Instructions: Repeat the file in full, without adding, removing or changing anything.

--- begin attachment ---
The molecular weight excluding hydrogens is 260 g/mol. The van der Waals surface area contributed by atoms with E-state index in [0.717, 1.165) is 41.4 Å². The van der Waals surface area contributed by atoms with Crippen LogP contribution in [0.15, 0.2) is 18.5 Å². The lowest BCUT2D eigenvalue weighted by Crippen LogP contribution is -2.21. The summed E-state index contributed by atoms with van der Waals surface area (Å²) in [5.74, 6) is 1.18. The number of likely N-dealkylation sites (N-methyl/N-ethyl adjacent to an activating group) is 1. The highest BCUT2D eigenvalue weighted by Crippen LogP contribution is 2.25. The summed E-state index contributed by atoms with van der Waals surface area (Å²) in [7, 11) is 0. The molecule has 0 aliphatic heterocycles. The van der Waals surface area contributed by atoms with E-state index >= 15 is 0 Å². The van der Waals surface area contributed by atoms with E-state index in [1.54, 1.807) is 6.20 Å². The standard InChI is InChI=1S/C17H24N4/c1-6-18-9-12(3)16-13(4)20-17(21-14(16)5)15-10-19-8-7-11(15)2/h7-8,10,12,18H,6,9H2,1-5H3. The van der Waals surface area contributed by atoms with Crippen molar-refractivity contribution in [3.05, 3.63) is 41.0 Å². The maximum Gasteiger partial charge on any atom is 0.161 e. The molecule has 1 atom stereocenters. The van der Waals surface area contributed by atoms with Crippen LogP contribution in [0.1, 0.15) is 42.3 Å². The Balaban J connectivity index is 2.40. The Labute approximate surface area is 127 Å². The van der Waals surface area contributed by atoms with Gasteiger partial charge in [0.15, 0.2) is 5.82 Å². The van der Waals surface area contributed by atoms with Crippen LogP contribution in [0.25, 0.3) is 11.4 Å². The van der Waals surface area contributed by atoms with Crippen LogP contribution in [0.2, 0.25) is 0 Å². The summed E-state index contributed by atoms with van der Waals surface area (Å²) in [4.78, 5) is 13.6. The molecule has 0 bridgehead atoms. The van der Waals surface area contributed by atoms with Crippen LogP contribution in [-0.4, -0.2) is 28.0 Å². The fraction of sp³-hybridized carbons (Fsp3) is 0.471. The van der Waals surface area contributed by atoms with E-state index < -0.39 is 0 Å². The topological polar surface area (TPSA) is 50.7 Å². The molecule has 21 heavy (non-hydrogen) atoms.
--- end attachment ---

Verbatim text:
The molecular weight excluding hydrogens is 260 g/mol. The van der Waals surface area contributed by atoms with E-state index in [0.717, 1.165) is 41.4 Å². The van der Waals surface area contributed by atoms with Crippen LogP contribution in [0.15, 0.2) is 18.5 Å². The lowest BCUT2D eigenvalue weighted by Crippen LogP contribution is -2.21. The summed E-state index contributed by atoms with van der Waals surface area (Å²) in [5.74, 6) is 1.18. The number of likely N-dealkylation sites (N-methyl/N-ethyl adjacent to an activating group) is 1. The highest BCUT2D eigenvalue weighted by Crippen LogP contribution is 2.25. The summed E-state index contributed by atoms with van der Waals surface area (Å²) in [7, 11) is 0. The molecule has 0 aliphatic heterocycles. The van der Waals surface area contributed by atoms with E-state index >= 15 is 0 Å². The van der Waals surface area contributed by atoms with E-state index in [1.54, 1.807) is 6.20 Å². The standard InChI is InChI=1S/C17H24N4/c1-6-18-9-12(3)16-13(4)20-17(21-14(16)5)15-10-19-8-7-11(15)2/h7-8,10,12,18H,6,9H2,1-5H3. The van der Waals surface area contributed by atoms with Crippen molar-refractivity contribution in [3.05, 3.63) is 41.0 Å². The maximum Gasteiger partial charge on any atom is 0.161 e. The molecule has 1 atom stereocenters. The van der Waals surface area contributed by atoms with Crippen LogP contribution in [0.1, 0.15) is 42.3 Å². The Balaban J connectivity index is 2.40. The Labute approximate surface area is 127 Å². The van der Waals surface area contributed by atoms with Gasteiger partial charge in [0.15, 0.2) is 5.82 Å². The van der Waals surface area contributed by atoms with Crippen LogP contribution in [0.25, 0.3) is 11.4 Å². The van der Waals surface area contributed by atoms with Crippen LogP contribution in [0.2, 0.25) is 0 Å². The summed E-state index contributed by atoms with van der Waals surface area (Å²) in [4.78, 5) is 13.6. The molecule has 0 bridgehead atoms. The van der Waals surface area contributed by atoms with Crippen LogP contribution in [-0.4, -0.2) is 28.0 Å². The fraction of sp³-hybridized carbons (Fsp3) is 0.471. The van der Waals surface area contributed by atoms with E-state index < -0.39 is 0 Å². The topological polar surface area (TPSA) is 50.7 Å². The molecule has 21 heavy (non-hydrogen) atoms.